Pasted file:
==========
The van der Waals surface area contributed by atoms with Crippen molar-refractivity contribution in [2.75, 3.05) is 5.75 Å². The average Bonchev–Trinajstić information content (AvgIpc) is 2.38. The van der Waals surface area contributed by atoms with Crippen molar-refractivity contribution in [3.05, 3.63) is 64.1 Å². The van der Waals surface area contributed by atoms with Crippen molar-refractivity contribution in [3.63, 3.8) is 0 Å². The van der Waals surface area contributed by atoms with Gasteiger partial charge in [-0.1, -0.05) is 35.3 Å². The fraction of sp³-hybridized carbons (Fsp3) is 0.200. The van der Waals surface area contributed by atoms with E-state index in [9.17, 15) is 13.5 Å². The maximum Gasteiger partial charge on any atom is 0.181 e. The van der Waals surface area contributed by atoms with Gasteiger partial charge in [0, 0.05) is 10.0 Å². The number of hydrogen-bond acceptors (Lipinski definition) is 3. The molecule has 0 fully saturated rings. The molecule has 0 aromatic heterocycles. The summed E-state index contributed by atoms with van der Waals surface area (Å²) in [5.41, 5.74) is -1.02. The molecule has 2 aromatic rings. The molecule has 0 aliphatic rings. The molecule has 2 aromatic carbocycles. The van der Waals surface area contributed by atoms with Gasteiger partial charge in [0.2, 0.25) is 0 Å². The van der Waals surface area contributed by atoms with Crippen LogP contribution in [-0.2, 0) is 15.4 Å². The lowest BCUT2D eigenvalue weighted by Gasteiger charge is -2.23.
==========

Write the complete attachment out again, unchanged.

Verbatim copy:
The van der Waals surface area contributed by atoms with Crippen molar-refractivity contribution in [2.75, 3.05) is 5.75 Å². The average Bonchev–Trinajstić information content (AvgIpc) is 2.38. The van der Waals surface area contributed by atoms with Crippen molar-refractivity contribution in [3.05, 3.63) is 64.1 Å². The van der Waals surface area contributed by atoms with Crippen molar-refractivity contribution in [3.63, 3.8) is 0 Å². The van der Waals surface area contributed by atoms with Gasteiger partial charge in [-0.1, -0.05) is 35.3 Å². The fraction of sp³-hybridized carbons (Fsp3) is 0.200. The van der Waals surface area contributed by atoms with E-state index in [9.17, 15) is 13.5 Å². The maximum Gasteiger partial charge on any atom is 0.181 e. The van der Waals surface area contributed by atoms with Gasteiger partial charge in [0, 0.05) is 10.0 Å². The number of hydrogen-bond acceptors (Lipinski definition) is 3. The molecule has 0 fully saturated rings. The molecule has 0 aromatic heterocycles. The summed E-state index contributed by atoms with van der Waals surface area (Å²) in [5.41, 5.74) is -1.02. The molecule has 2 aromatic rings. The molecule has 0 aliphatic rings. The molecule has 2 aromatic carbocycles. The van der Waals surface area contributed by atoms with Gasteiger partial charge in [0.2, 0.25) is 0 Å². The van der Waals surface area contributed by atoms with Crippen LogP contribution in [-0.2, 0) is 15.4 Å². The lowest BCUT2D eigenvalue weighted by Gasteiger charge is -2.23.